Time Discounting

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There is a psychological phenomenon known as time discounting. Basically, it means that a desired result in the future is perceived as less valuable than one in the present. For example, if you allow people to choose from being paid an amount in one year as opposed to being paid a smaller amount now, they will settle for a much smaller payment right now than they will in the future. There has been some research done on this and scientists found that a $100 payment in 12 months is just as attractive as $68 right now for the average person. This means that on average, people will discount the value of a gain made in one year by 32% over how they would value the gain made immediately.

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Time discounting applies to areas other than money as well. In particular it effects the way we perceive our efforts in the area of time management and organization. For example, spending half a day organizing your work space will give you benefits in the future, but it has a present cost. Because of time discounting, you are likely to underestimate the amount of benefit being organized will give you in the future. Another task that is 31% less beneficial, but with immediate results will likely appear to be more attractive.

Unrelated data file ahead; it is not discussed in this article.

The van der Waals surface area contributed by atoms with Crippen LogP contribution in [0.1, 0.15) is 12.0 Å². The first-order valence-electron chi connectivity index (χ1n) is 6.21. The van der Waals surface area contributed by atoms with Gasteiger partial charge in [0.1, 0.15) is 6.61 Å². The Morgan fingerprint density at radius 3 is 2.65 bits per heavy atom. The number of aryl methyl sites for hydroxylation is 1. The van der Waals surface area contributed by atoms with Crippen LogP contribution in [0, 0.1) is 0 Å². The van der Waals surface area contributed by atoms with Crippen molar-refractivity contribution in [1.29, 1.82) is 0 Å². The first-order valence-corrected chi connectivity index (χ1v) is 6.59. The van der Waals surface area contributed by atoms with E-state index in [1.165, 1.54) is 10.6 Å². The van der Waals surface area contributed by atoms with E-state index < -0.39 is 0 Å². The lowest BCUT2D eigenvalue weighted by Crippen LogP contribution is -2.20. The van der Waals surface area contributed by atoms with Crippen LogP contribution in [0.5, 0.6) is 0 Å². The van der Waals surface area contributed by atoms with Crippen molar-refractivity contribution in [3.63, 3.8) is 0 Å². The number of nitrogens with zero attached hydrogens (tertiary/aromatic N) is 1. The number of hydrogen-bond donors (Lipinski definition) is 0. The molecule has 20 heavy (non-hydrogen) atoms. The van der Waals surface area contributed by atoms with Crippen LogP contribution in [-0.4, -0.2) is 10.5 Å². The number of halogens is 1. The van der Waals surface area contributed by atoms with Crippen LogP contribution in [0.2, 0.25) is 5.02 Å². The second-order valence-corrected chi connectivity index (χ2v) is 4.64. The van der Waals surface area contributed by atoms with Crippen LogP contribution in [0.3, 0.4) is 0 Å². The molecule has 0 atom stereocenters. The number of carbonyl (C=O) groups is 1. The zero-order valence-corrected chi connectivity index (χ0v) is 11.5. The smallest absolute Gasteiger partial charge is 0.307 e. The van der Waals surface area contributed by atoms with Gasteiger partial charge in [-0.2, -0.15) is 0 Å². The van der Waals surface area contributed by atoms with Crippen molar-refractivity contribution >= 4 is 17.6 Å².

Time discounting explains some of the reasons we procrastinate. Working on something that isn't due for 2 weeks often has a lower perceived benefit than doing something much less important right now. This explains why it is sometimes easier to spend an evening watching television instead of preparing for a presentation that is coming up in a few weeks.

Just being aware of time discounting can be a big benefit. If you realize that you are likely to underestimate the value of future gains, you can compensate in your planning. Another possibility is to assign a “value” metric to each of your tasks. If you can do this ranking from a third person perspective and think about the value of the task and not when it needs to occur, it will give you better insight into its actual benefit.


Source: http://productivity501.com
All articles from this source: productivity501.com (15)


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